Tarin-Godoy v Cruz
The Medical Director of the El Paso Psychiatric Center ( EPPC) suspended Dr. Cruz, who was on courtesy status. The suspension was over a possible abandonment of a patient. Dr. Cruz won and then sued Tarin Godoy, the Medical Director. One of the main issues of the law suit was slander and intentional infliction of emotional distress. Tarin claimed sovereign immunity and the court turned him down. He appealed. The Court of Appeal stated that in order to enjoy the immunity, he had to prove the organization was a state actor. He failed here. He then went for individual immunity as a government official. For immunity to apply to a government official, he must prove he acted in good faith and that no reasonable person would not have agreed with his position. This failed since he filed two conclusionary affidavits without specifics or factual details. Cruz stated that she did not abandon the patient since the patient's father had fired her prior to her going on vacation and she had notified the nursing staff and named the physician who would see the patient. Summary judgment not allowed and to court.
Physicians v Baptist Health
Six cardiologists in Little Rock filed suit against Baptist hospital in federal court under the antikickback statutes. The six were removed from the hospital due to economical credentialing since they have an indirect interest in a competing hospital. The suit asks for an injunction to allow them to continue to practice at the hospitals. The hospital stated the physicians who are part of a clinic that owns 14.5% of the specialty heart hospital.
Lee v Trinity Lutheran Hosp.
Lee sued Trinity after being removed from the hospital staff. He obtained at the peer review hearing multiple expert testimony showing his competence. The court said that was nice but the hospital had a huge amount of quality care concerns prior to disciplining the physician. This means that they had reasonable cause under HCQIA and have immunity. Top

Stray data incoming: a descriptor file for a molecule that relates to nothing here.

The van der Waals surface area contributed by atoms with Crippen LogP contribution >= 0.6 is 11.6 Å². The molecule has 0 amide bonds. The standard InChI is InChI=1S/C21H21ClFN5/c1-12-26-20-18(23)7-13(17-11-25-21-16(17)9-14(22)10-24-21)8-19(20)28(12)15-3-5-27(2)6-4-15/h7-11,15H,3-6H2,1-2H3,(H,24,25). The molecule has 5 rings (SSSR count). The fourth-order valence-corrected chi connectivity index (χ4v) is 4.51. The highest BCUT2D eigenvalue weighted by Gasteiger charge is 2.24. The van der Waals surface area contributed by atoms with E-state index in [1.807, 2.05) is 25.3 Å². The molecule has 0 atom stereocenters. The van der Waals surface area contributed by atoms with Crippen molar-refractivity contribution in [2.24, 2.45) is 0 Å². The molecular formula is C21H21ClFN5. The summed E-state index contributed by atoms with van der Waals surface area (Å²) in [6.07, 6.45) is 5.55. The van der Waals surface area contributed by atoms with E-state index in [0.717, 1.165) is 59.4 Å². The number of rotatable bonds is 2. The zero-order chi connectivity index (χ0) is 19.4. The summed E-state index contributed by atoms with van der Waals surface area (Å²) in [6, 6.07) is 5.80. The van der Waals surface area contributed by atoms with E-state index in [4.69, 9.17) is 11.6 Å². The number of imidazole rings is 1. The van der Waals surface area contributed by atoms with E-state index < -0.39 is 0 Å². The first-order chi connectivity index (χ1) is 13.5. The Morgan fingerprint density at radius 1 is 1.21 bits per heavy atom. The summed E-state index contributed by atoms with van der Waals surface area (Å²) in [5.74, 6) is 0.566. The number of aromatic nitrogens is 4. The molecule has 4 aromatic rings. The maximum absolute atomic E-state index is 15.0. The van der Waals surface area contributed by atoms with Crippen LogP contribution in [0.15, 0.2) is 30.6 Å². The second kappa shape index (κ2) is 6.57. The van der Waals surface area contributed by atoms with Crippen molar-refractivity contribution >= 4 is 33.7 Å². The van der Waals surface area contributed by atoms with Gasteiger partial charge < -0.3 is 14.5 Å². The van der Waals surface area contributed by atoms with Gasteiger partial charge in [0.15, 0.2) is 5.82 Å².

Solomon v State Board
Dr. Solomon was under investigation by the Maryland Medical Board after a patient complained. The Board sent her a warning letter and later sent a subpoena for her appointment schedule. She went o court to quash the subpoena and lost. The Board then subpoenaed nineteen of her records that appeared on the appointment log. Solomon refused based on patient confidentiality. The Board then charged Solomon with unprofessional conduct and failure to cooperate with an investigation. A hearing before an ALJ recommended loss of license. The Board agreed and the she appealed in state court. The Court agreed with the Board. The Board has the right and duty to investigate practitioners. the subpoena was not overbroad. She lost her license.
New Jersey Board v Rajiyah
The Board investigated a physician for failing to notify a family of a patient's death. After the investigation they did not discipline the physician since there is no law stating the physician must notify the family. The physician stated he did notify the family but the hospital stated the call was never made. New Jersey has a rule that hospitals must have policies about death notification. St. Barnabas did not. They now do. Watch out for a hospital who has been caught with its pants down and is trying to deflect blame. Top
Hammond v Ashcroft
The Justice Department has subpoenaed medical records of 40 patients at Northwestern Hospital. The judge has quashed the subpoena stating both federal and state privacy concerns. The patients have no bearing on the case which is to fight the partial birth abortion ban signed into law last year.